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Title

Soil Organic N and its role for soil organic matter stability - what's new? Analytical approaches, involved mechanisms and their ecological relevance

AuthorsKnicker, Heike
Issue Date26-Nov-2014
PublisherSoil Science Australia
CitationNational Soil Science Conference 2014 Melbourne from 23-27 November 2014
AbstractThe availability of soil organic nitrogen (SON) determines ecosystem fertility and biomass production but also affects litter degradation and thus, the turnover rates of the various soil organic carbon (SOC) pools. The decrease of the C/N ratios during humification indicates that the role of SON in SOC-sequestration is beyond that of only controlling the size of the active cycling entities. As a major constituent of the stabilized SOC pool, it determines its chemical composition and the mechanisms responsible for its increased biochemically resistance. Still, the processes involved in the formation of resistant SON are far from being understood and contradicting models are debated. According to the “ferrous wheel” mechanism, Fe(II) species reduce nitrate to nitrite which reacts with dissolved phenols to aromatic N forms. However, possibly because they are less biochemical recalcitrant than assumed and thus quickly used for biomass production, they were not identified in higher amounts in natural settings, yet. Although increasing evidence point to the importance of peptideous material for SOC stabilization, there is still a paucity of information concerning the involved mechanisms. This material may survive by protective functional groups, by steric hindrance or by physical protection within a hydrophobic network, micelles or aggregates. Continuous recycling within microbial biomass represents an additional explanation. In fire-prone regions, biogenic N is stabilized by its transformation into Black Nitrogen. Newer experiments however are questioning its stability. In the present contribution concepts for SON sequestration are discussed with respect to reported evidences and used methodology, as well as their likelihood and the possible consequences for ecological systems.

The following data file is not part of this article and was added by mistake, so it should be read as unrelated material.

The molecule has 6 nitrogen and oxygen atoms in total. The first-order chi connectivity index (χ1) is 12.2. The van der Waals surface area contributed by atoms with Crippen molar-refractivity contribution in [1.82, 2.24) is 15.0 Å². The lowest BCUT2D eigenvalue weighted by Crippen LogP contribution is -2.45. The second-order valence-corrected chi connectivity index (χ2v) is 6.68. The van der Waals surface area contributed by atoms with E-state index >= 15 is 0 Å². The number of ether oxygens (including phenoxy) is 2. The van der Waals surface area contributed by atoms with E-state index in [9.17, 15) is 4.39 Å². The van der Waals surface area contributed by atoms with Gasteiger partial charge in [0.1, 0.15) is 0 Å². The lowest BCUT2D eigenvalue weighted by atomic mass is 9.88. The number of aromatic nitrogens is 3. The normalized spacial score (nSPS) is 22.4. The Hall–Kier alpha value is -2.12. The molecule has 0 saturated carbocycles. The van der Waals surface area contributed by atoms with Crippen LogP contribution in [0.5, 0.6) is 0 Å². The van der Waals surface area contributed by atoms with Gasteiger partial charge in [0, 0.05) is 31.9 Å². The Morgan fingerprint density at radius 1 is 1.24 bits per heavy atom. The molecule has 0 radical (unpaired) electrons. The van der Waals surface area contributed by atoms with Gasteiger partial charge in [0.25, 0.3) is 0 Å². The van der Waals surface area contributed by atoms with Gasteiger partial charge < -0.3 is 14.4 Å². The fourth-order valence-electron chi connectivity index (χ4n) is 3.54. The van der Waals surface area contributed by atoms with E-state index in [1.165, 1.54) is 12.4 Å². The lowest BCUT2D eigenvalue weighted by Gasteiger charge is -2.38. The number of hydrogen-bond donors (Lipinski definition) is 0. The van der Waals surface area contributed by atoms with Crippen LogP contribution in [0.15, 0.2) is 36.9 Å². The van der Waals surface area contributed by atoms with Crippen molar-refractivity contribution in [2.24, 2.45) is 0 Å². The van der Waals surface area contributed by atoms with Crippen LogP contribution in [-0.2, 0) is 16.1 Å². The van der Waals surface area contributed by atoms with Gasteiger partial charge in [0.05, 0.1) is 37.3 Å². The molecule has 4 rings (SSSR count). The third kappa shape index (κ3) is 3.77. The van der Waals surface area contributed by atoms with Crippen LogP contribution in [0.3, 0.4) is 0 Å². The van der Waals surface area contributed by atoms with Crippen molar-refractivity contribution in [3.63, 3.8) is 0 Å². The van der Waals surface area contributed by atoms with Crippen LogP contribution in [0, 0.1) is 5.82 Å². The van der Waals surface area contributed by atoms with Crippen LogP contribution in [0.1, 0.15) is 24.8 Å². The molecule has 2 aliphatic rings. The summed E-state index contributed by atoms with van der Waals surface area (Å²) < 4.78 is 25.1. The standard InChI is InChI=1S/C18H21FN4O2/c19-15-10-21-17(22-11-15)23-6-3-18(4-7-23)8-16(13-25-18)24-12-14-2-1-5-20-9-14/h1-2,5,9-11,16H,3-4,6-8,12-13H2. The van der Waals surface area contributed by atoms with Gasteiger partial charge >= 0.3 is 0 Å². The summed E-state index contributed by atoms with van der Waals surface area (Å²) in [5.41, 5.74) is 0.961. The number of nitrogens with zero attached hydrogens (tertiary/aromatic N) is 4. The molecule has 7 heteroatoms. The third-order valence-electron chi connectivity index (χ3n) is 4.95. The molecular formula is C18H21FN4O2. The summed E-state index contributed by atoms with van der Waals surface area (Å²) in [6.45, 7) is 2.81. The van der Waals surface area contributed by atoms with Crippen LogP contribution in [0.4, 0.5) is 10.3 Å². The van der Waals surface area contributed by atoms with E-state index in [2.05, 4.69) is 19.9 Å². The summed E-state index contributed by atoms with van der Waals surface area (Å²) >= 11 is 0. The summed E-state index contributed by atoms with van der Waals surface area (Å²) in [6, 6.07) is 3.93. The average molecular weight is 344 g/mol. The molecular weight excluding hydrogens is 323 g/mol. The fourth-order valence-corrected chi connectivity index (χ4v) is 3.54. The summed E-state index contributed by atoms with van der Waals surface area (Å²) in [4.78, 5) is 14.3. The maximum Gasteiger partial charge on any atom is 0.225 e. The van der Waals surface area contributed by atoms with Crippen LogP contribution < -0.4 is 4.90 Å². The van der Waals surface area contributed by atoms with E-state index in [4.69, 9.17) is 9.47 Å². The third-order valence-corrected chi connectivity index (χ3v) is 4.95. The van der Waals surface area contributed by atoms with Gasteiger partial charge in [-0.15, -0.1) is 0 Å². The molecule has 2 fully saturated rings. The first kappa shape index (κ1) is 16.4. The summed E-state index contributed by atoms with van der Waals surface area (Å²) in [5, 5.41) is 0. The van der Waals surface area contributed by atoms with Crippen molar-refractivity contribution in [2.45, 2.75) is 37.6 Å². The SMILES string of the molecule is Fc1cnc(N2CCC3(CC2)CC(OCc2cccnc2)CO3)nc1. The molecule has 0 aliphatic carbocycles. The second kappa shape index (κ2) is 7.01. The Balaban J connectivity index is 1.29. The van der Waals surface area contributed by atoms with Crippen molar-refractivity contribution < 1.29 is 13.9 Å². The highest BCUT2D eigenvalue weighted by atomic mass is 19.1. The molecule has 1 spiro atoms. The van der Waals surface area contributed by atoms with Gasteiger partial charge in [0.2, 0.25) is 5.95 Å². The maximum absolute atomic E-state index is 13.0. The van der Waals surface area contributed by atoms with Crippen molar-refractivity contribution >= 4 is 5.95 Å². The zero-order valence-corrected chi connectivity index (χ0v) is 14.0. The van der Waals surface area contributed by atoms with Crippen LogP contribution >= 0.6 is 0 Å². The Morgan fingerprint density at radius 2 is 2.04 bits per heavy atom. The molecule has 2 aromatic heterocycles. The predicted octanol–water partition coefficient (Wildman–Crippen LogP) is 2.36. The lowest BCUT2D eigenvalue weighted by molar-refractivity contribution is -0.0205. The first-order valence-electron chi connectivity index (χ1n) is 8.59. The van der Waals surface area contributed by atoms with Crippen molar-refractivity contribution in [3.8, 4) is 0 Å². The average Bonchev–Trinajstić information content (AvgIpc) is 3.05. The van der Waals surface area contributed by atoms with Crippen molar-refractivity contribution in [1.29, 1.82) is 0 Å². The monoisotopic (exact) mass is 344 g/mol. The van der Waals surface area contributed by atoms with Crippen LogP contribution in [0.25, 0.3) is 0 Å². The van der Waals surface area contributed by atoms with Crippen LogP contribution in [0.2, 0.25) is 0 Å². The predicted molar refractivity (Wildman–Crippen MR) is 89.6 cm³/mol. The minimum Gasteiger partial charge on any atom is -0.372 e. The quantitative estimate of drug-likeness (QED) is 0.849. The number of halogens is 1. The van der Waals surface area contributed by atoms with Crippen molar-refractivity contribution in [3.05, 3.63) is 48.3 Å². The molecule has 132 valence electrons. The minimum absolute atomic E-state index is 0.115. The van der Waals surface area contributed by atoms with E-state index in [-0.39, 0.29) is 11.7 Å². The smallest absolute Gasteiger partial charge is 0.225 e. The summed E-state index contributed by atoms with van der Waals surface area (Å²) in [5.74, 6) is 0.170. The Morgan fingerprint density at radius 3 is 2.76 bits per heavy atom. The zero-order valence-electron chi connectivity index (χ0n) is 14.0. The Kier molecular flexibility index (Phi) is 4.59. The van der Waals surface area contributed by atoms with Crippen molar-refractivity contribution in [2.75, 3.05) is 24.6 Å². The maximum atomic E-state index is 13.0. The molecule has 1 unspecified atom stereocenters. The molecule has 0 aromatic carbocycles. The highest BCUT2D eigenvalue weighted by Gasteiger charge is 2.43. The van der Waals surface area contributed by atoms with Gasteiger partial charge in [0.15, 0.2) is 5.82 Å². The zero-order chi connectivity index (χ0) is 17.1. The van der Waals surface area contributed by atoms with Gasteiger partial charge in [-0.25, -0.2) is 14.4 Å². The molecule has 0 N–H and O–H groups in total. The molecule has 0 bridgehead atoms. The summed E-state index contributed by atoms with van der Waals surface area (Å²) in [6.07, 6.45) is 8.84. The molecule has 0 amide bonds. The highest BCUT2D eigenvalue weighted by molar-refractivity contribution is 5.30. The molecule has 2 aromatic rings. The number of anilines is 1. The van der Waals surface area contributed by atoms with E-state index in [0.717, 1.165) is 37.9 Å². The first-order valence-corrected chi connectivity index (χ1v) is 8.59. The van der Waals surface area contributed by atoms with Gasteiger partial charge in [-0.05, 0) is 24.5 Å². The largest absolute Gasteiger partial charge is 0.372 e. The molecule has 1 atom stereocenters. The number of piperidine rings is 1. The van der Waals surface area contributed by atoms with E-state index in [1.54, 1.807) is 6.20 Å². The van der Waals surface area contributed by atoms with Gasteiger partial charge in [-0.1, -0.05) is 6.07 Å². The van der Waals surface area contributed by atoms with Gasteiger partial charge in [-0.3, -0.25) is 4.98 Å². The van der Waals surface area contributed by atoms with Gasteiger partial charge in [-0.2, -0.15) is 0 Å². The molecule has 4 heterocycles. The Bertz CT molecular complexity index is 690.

Publisher version (URL)http://www.soilscience2014.com/program.html
URIhttp://hdl.handle.net/10261/122805
Appears in Collections:(IRNAS) Comunicaciones congresos
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